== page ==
The role of glial cells in the formation and maintenance of the neuromuscular junction

Ann N Y Acad Sci. 2008;1132:19-28. doi: 10.1196/annals.1405.016.


The vertebrate neuromuscular junction (NMJ) is a "tripartite" synapse, composed of three cellular elements: the presynaptic nerve terminal, the postsynaptic specialization, and synapse-associated glial cells, called perisynaptic Schwann cells (PSCs; also called terminal Schwann cells). During development, PSCs grow beyond nerve terminals and guide nerve terminal extension. Nerve terminals retract or stop extension after PSC ablation by complement-mediated lysis in vivo, suggesting that PSCs can promote synaptic growth and maintenance at developing NMJs. Schwann cell-conditioned medium (SC-CM), which may be mediated by transforming growth factor-beta1, can promote synapse formation in Xenopus nerve-muscle culture. In addition, SC-CM contains small molecules (within 500-5000 Da), which can enhance spontaneous synaptic activities acutely and potently at developing frog NMJs. In adult muscles, PSCs can detect evoked synaptic activities and are capable of modulating transmitter release. Nerve terminals retract and synaptic efficacy is reduced at 1 week, but not within the first few hours, after PSC ablation. Thus, PSCs are essential for the long-term, but not short-term, maintenance of synaptic structure and function at the adult NMJ. During synaptic remodeling in adult muscles, PSC sprouts lead nerve terminal sprouts. After nerve injury, adult PSCs sprout extensive processes, which guide regenerating nerve terminals. Schwann cells express agrin and neuregulins, which may help the postsynaptic differentiation and synaptic repair. Furthermore, neuregulin-ErbB signaling pathways play an essential role in synapse-glial interactions at the NMJ. These recent findings suggest that PSCs play multiple roles and actively participate in synaptic development, modulation, maintenance, and repair of the vertebrate NMJ.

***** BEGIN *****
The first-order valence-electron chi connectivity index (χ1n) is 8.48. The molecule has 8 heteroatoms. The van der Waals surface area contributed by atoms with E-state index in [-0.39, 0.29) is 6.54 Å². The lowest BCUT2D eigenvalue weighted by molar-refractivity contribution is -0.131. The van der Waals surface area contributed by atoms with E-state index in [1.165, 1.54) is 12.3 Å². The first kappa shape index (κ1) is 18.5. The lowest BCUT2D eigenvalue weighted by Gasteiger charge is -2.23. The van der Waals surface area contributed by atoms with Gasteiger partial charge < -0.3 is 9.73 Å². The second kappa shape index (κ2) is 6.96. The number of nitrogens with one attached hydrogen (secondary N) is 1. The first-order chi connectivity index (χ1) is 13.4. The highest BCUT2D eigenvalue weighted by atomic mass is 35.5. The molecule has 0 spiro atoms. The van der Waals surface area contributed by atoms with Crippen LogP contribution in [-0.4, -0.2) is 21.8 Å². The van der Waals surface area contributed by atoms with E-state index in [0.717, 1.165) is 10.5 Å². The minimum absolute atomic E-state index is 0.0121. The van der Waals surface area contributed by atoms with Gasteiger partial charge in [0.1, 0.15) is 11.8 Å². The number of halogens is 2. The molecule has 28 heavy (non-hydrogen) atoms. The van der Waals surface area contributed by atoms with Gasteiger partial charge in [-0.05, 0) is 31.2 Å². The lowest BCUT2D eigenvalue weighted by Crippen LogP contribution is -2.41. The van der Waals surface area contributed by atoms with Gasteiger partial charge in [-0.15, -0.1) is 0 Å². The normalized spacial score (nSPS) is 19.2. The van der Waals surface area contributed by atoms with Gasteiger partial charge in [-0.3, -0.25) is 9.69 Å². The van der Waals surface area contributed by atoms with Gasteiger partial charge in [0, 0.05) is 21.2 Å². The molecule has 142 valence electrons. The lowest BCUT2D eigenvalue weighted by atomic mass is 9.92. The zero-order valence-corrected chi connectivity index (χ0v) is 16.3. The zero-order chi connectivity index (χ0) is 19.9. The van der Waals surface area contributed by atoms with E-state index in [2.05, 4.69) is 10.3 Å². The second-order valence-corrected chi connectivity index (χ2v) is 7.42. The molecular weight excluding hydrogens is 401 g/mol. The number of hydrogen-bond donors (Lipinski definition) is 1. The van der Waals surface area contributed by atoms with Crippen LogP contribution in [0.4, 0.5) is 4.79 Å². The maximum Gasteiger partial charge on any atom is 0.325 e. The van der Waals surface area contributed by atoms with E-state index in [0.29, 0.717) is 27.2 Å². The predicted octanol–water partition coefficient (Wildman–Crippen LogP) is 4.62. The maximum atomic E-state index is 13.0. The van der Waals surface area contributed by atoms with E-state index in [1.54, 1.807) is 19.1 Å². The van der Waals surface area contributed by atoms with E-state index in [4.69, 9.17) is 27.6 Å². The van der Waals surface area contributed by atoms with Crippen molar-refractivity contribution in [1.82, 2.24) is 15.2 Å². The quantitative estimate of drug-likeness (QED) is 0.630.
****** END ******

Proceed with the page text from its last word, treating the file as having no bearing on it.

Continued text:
MeSH terms

  • Animals
  • Cell Differentiation*
  • Cellular Senescence
  • Humans
  • Nerve Regeneration
  • Neuroglia / cytology*
  • Neuroglia / metabolism*
  • Neuromuscular Junction / cytology*
  • Neuromuscular Junction / metabolism*
  • Schwann Cells / metabolism